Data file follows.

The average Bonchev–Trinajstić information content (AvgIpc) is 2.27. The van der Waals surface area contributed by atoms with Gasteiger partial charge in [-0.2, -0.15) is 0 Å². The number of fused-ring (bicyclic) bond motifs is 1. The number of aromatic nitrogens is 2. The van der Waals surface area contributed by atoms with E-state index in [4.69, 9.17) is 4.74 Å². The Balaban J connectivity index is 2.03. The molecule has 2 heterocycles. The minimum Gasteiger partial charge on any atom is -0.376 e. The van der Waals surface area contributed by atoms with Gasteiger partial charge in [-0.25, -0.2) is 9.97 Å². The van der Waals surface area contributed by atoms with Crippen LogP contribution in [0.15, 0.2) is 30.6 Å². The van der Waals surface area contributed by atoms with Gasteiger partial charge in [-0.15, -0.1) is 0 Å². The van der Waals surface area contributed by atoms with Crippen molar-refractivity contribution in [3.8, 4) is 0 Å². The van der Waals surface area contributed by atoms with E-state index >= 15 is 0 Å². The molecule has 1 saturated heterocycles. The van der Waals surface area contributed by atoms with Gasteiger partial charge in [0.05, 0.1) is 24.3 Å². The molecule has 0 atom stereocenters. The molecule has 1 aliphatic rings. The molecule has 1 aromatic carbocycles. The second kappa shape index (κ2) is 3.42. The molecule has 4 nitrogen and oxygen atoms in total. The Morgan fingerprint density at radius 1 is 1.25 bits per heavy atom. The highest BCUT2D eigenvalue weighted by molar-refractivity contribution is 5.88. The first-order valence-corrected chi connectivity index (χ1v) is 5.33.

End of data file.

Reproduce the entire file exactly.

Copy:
The average Bonchev–Trinajstić information content (AvgIpc) is 2.27. The van der Waals surface area contributed by atoms with Gasteiger partial charge in [-0.2, -0.15) is 0 Å². The number of fused-ring (bicyclic) bond motifs is 1. The number of aromatic nitrogens is 2. The van der Waals surface area contributed by atoms with E-state index in [4.69, 9.17) is 4.74 Å². The Balaban J connectivity index is 2.03. The molecule has 2 heterocycles. The minimum Gasteiger partial charge on any atom is -0.376 e. The van der Waals surface area contributed by atoms with Gasteiger partial charge in [-0.25, -0.2) is 9.97 Å². The van der Waals surface area contributed by atoms with Crippen LogP contribution in [0.15, 0.2) is 30.6 Å². The van der Waals surface area contributed by atoms with Gasteiger partial charge in [-0.15, -0.1) is 0 Å². The van der Waals surface area contributed by atoms with Crippen molar-refractivity contribution in [3.8, 4) is 0 Å². The van der Waals surface area contributed by atoms with E-state index >= 15 is 0 Å². The molecule has 1 saturated heterocycles. The van der Waals surface area contributed by atoms with Gasteiger partial charge in [0.05, 0.1) is 24.3 Å². The molecule has 0 atom stereocenters. The molecule has 1 aliphatic rings. The molecule has 1 aromatic carbocycles. The second kappa shape index (κ2) is 3.42. The molecule has 4 nitrogen and oxygen atoms in total. The Morgan fingerprint density at radius 1 is 1.25 bits per heavy atom. The highest BCUT2D eigenvalue weighted by molar-refractivity contribution is 5.88. The first-order valence-corrected chi connectivity index (χ1v) is 5.33.